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New Georgia & Florida Health Plans Unlikely to Reduce Ranks of Uninsured

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Publication Date: July 2008

Publisher(s): Center on Budget and Policy Priorities (Washington, D.C.)

Author(s): Judith Solomon

Special Collection: John D. and Catherine T. MacArthur Foundation

Topic: Health (Health services for the uninsured)

Keywords: Health insurance; Health care costs; Economic inequality; Income diversity

Type: Report

Abstract:

This year, Georgia and Florida — states in which the percentage of people who are uninsured is well above the national average of 18 percent — have enacted legislation aimed at decreasing the number of uninsured residents.  However, these plans are unlikely to reduce the ranks of the uninsured:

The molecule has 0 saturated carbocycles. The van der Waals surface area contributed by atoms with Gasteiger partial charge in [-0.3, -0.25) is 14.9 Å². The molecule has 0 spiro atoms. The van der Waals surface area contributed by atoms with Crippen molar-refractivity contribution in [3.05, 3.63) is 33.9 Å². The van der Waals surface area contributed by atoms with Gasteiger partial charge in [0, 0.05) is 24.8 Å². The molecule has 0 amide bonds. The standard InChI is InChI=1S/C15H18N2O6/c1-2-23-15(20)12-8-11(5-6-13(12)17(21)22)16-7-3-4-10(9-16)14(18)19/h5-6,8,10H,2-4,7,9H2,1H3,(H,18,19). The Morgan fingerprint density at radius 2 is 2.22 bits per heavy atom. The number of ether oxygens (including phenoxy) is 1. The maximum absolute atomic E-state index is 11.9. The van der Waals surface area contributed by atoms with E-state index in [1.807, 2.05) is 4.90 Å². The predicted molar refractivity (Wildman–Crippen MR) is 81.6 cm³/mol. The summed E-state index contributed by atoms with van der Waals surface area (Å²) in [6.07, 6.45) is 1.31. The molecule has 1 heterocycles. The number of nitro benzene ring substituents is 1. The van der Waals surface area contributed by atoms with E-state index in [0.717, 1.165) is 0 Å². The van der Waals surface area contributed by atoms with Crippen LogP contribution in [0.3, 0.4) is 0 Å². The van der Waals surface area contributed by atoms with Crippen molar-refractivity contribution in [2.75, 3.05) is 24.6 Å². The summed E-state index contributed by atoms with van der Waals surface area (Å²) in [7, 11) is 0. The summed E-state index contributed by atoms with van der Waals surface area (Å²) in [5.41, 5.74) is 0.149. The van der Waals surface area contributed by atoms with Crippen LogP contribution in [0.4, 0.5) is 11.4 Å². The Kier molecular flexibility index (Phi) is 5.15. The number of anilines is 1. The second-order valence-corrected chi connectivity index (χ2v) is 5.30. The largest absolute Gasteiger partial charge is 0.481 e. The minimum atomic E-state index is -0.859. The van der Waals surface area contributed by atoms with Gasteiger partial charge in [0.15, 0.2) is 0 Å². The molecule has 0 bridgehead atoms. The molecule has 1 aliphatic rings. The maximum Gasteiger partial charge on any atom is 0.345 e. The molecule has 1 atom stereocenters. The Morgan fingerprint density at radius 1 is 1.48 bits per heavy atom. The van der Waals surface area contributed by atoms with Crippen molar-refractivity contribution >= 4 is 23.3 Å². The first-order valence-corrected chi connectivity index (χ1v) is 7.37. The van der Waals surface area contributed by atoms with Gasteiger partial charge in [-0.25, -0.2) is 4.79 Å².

-Because most uninsured people have low incomes, they need subsidies to help them afford coverage.
-The new Georgia and Florida initiatives lack such subsidies and thus will not benefit most uninsured residents.
-People who do enroll in Georgia’s high-deductible plans or Florida’s bare-bones plans will still be at risk for high out-of-pocket costs and unpaid medical bills.